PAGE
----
In 1838, the first edition of The Kingdom of Christ was published. It was "one of his most significant works." A second enlarged edition was published in 1842 and a third edition in 1883. For Maurice the signs of this kingdom are "the sacraments of baptism and the eucharist, to which must be added the creeds, the liturgy, the episcopate, and the scriptures—in fact, all the marks of catholicity as exemplified in the Church of England." The book was met with criticism when published, a criticism "that lasted throughout Maurice's career."[40]

London

Maurice served as editor of the Educational Magazine during its entire 1839–1841 existence. He argued that "the school system should not be transferred from the church to the state." Maurice was elected professor of English literature and history at King's College, London, in 1840. When the college added a theological department in 1846, he became a professor there also. That same year Maurice was elected chaplain of Lincoln's Inn and resigned the chaplaincy at Guy's Hospital.[44]

In 1845, Maurice was made both the Boyle lecturer by the Archbishop of York's nomination and the Warburton lecturer by the Archbishop of Canterbury's nomination. He held these chairs until 1853.[40]

Maurice's wife, Anna, died on 25 March 1845, leaving two sons, one of whom was John Frederick Maurice who wrote his father's biography.[40]

Queen's College

During his London years, Maurice engaged in two lasting educational initiatives: founding Queen's College, London in 1848[53] and the Working Men's College in 1854.

In 1847, Maurice and "most of his brother-professors" at King's College formed a Committee on Education for the education of governesses. This committee joined a scheme for establishing a College for Women that resulted in the founding of Queen's College. Maurice was its first principal. The college was "empowered to grant certificates of qualification 'to governesses' and 'to open classes in all branches of female education'."[54]

One of the early graduates of Queen's College who was influenced by Maurice was Matilda Ellen Bishop who became the first Principal of Royal Holloway College.[55]

On 4 July 1849, Maurice remarried, this time to Georgina Hare-Naylor.[40]

Dismissed from King's College

"Maurice was dismissed from his professorships because of his leadership in the Christian Socialist Movement, and because of the supposed unorthodoxy of his Theological Essays (1853)."[56] His work The Kingdom of Christ had evoked virulent criticism. The publication of his Theological Essays in 1853 evoked even more and precipitated his dismissal from King's College. At the instigation of Richard William Jelf, the Principal of the College, the Council of the College, asked Maurice to resign. He refused and demanded that he be either "acquitted or dismissed." He was dismissed. To prevent the controversy from affecting Queen's College, Maurice "severed his relations" with it.[57]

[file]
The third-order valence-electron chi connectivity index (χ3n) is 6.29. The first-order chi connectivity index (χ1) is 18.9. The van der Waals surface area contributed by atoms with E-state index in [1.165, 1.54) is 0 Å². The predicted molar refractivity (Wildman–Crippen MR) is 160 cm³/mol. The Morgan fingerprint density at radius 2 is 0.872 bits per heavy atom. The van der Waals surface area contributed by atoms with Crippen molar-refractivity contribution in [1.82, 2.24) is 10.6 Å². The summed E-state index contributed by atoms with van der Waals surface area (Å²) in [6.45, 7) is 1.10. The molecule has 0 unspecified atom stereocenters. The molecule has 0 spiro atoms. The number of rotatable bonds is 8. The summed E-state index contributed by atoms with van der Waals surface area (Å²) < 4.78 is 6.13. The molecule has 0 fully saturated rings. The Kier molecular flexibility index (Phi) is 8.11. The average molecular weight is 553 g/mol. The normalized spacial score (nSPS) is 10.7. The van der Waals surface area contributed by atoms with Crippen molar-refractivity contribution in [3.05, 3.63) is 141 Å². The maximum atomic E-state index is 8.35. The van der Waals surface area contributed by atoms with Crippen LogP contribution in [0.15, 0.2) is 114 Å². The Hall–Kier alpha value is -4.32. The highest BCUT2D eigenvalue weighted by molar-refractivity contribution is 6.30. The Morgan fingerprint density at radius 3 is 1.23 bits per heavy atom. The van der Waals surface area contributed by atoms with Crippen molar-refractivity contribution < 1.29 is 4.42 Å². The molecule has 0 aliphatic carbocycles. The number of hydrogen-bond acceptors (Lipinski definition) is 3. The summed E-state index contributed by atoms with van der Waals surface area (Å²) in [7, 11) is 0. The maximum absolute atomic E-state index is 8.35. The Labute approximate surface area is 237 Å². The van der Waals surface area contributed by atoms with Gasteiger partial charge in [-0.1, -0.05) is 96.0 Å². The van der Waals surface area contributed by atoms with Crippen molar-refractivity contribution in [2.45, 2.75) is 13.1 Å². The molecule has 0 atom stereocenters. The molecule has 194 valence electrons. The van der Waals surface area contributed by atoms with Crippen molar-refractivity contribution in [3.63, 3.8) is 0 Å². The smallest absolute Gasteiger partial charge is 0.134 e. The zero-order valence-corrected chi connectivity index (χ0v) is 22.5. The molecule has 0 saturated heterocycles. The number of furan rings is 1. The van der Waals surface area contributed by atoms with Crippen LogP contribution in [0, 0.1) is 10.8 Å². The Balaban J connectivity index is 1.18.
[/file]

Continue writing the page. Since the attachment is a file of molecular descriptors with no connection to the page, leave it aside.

The public and his friends were strongly in support of Maurice. His friends "looked up to him with the reverence due to a great spiritual teacher." They were devoted to him and wanted to protect Maurice against his opponents.[58]

Working Men's College

Although his relations with King's College and Queen's College had been severed, Maurice continued to work for the education of workers. In February 1854, he developed plans for a Working Men's College. Maurice gained enough support for the college by giving lectures that by 30 October 1854 the college opened with over 130 students. "Maurice became principal, and took an active part both in teaching and superintending during the rest of his life in London."[58]

Maurice's teaching led to some "abortive attempts at co-operation among working men" and to the more enduring Christian Socialism movement and the Society for Promoting Working Men's Associations.[51]

In July 1860, in spite of controversy, Maurice was appointed to the benefice of the chapel of St. Peter's, Vere Street. He held the position until 1869.[58]

Cambridge University

"On 25 October 1866 Maurice was elected to the Knightbridge professorship of casuistry, moral theology, and moral philosophy at [the University of] Cambridge."[40] This professorship was the "highest preferment" Maurice attained. Among his books he cited in his application, were his Theological Essays and What is Revelation? that had evoked opposition elsewhere. But at Cambridge, Maurice was "almost unanimously elected" to the faculty.[59] Maurice was "warmly received" at Cambridge, where "there were no doubts of his sufficient orthodoxy".[58]

While teaching at Cambridge, Maurice continued as the Working Men's College principal, though he was there less often. At first, he retained the Vere Street, London, cure which entailed a weekly rail trip to London to officiate at services and preach. When this proved too strenuous, upon medical advice, Maurice resigned this cure in October 1869. In 1870, by accepting the offer of St Edward's, Cambridge,[60] where he had "an opportunity for preaching to an intelligent audience" with few pastoral duties, albeit with no stipend.[40]

In July 1871 Maurice accepted the Cambridge preachership at Whitehall. "He was a man to whom other men, no matter how much they might differ from him, would listen."[61]

Royal Commissioner